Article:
Commentary: Fischer felled by politics, not age

The IMF changes its regulations as fast as its officials change their silk ties.

By STELLA KORIN-LIEBER / GLOBES
June 15, 2011 06:27
2 minute read.
Bank of Israel Governor Stanley Fischer

stanley fischer 311. (photo credit: Courtesy)

 
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Bank of Israel Governor Stanley Fischer was not disqualified because of his age – he fell to political machinations. The IMF changes its regulations as fast as its officials change their silk ties. Had the Europeans wanted to pull back from their parochial interests, and appoint as the next director general of the IMF a person who is said to be the best man for the job, they would have amended the regulation limiting the director’s age with a flick of their wrists and allowed Fischer to run for the job. He might even have won it.

But Monday night’s announcement was unequivocal: Mr. Fischer, the most important thing for us is to see a candidate younger than 65, not a man who has celebrated 67 birthdays.

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Those who wanted Fischer to head the IMF reiterated that not only do its regulations change fast, but that the age restriction was set over 20 year ago, when a string of health problems affected its top officials. The age restriction is not legally binding, since the IMF is based in the US, which has no mandated retirement age. Clauses relating to gender, color, religion or age are no longer disqualifiers, especially when the candidate is the best person for the job.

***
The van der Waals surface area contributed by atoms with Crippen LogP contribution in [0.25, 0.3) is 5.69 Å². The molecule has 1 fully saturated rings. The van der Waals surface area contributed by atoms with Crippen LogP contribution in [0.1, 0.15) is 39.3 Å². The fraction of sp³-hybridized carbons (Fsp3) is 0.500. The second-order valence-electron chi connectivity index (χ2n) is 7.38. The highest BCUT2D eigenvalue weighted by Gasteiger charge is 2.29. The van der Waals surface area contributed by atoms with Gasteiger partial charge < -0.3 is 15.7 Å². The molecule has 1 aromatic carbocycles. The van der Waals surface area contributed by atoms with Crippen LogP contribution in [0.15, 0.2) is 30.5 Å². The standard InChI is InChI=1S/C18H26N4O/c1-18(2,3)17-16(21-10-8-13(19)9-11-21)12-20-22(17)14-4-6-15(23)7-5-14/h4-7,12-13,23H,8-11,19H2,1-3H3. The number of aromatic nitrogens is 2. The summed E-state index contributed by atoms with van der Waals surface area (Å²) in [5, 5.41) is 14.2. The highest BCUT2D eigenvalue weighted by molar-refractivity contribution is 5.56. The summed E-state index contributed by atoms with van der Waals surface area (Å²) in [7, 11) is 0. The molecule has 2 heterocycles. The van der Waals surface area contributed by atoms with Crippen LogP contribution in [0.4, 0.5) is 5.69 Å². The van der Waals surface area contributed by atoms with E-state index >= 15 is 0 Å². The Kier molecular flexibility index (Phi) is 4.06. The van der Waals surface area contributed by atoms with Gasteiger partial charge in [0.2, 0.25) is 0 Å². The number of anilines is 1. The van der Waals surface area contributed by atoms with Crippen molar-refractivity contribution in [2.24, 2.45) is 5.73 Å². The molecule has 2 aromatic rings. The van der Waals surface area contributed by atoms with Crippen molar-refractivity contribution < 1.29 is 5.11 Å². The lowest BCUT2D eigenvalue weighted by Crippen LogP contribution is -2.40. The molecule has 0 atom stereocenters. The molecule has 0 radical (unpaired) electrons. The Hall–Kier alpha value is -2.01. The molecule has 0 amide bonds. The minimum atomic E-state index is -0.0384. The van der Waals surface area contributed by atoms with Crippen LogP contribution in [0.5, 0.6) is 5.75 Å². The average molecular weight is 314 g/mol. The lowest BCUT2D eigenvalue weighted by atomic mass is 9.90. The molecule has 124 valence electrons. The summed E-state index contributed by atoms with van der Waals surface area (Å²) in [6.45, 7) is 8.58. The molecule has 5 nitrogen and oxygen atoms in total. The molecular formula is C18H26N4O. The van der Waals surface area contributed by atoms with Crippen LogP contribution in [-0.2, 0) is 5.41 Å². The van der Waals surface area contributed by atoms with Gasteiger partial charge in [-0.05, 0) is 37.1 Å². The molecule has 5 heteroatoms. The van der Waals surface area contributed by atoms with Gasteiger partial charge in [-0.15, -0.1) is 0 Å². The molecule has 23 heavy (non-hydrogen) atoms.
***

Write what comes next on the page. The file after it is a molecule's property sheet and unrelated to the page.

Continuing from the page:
To Fischer’s credit, he knew that this was a gamble. He knew about the age restriction perfectly well, and he was prepared to bet on his ego and did not fear embarrassment if he was not elected. He wanted to win, but he wasn’t afraid to lose.

Fischer hesitated until Friday night, when two much-discussed but not prominent names dropped out of the race. Since the IMF said it would consider only three finalists, there was a vacant spot alongside French Minister of Finance Christine Lagarde and Bank of Mexico Governor Augustin Carstens. A few hours later, on Saturday morning, Fischer announced his candidacy.

Fischer knew what every economist, politician, commentator and professional knows: that he was the best man to head the IMF because of his proven knowledge, experience and expertise, which are unquestionably suited for such difficult times. He also knew that the issue of age was fixable. He did not know how strong the European interest to head the IMF was, how much pressure European leaders could apply on other voting countries, or how much the Americans wanted to avoid a spat with the Europeans over the job, so that they can keep the top post of the World Bank for themselves.

Fischer was disqualified. The IMF is left with a Mexican man and Frenchwoman as candidates. Lagarde is waiting for a decision on the legality and possible impropriety of her involvement in a scandal involving French billionaire Bernard Tapie, an associate of French President Nicolas Sarkozy.

Fischer will stay in Israel, to the joy of many. He will fulfill his job with pride and dedication, as he has said. But the time will come, in view of the praise heaped on him in this race, when another door will open in the wider world, and he will again become a global star. That means offers; it means that one day soon, he will not be in Israel and we should get ready for the day after.

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